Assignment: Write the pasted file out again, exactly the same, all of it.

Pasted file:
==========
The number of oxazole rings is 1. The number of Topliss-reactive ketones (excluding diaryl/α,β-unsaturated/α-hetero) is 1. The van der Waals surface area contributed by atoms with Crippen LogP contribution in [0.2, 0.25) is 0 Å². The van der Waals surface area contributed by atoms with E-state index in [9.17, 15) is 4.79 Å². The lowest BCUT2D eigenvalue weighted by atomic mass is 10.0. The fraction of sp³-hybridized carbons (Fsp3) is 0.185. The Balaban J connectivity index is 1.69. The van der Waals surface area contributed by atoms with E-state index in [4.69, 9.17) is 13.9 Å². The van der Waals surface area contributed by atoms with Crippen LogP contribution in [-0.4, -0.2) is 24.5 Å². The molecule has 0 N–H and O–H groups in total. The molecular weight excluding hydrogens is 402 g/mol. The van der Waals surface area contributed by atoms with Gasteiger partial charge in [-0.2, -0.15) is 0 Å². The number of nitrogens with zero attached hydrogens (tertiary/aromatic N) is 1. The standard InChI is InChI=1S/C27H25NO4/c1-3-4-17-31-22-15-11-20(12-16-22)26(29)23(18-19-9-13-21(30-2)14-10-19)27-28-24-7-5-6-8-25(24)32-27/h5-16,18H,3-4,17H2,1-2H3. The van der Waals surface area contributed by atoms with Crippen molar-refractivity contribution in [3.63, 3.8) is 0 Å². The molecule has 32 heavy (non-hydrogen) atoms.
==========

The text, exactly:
The number of oxazole rings is 1. The number of Topliss-reactive ketones (excluding diaryl/α,β-unsaturated/α-hetero) is 1. The van der Waals surface area contributed by atoms with Crippen LogP contribution in [0.2, 0.25) is 0 Å². The van der Waals surface area contributed by atoms with E-state index in [9.17, 15) is 4.79 Å². The lowest BCUT2D eigenvalue weighted by atomic mass is 10.0. The fraction of sp³-hybridized carbons (Fsp3) is 0.185. The Balaban J connectivity index is 1.69. The van der Waals surface area contributed by atoms with E-state index in [4.69, 9.17) is 13.9 Å². The van der Waals surface area contributed by atoms with Crippen LogP contribution in [-0.4, -0.2) is 24.5 Å². The molecule has 0 N–H and O–H groups in total. The molecular weight excluding hydrogens is 402 g/mol. The van der Waals surface area contributed by atoms with Gasteiger partial charge in [-0.2, -0.15) is 0 Å². The number of nitrogens with zero attached hydrogens (tertiary/aromatic N) is 1. The standard InChI is InChI=1S/C27H25NO4/c1-3-4-17-31-22-15-11-20(12-16-22)26(29)23(18-19-9-13-21(30-2)14-10-19)27-28-24-7-5-6-8-25(24)32-27/h5-16,18H,3-4,17H2,1-2H3. The van der Waals surface area contributed by atoms with Crippen molar-refractivity contribution in [3.63, 3.8) is 0 Å². The molecule has 32 heavy (non-hydrogen) atoms.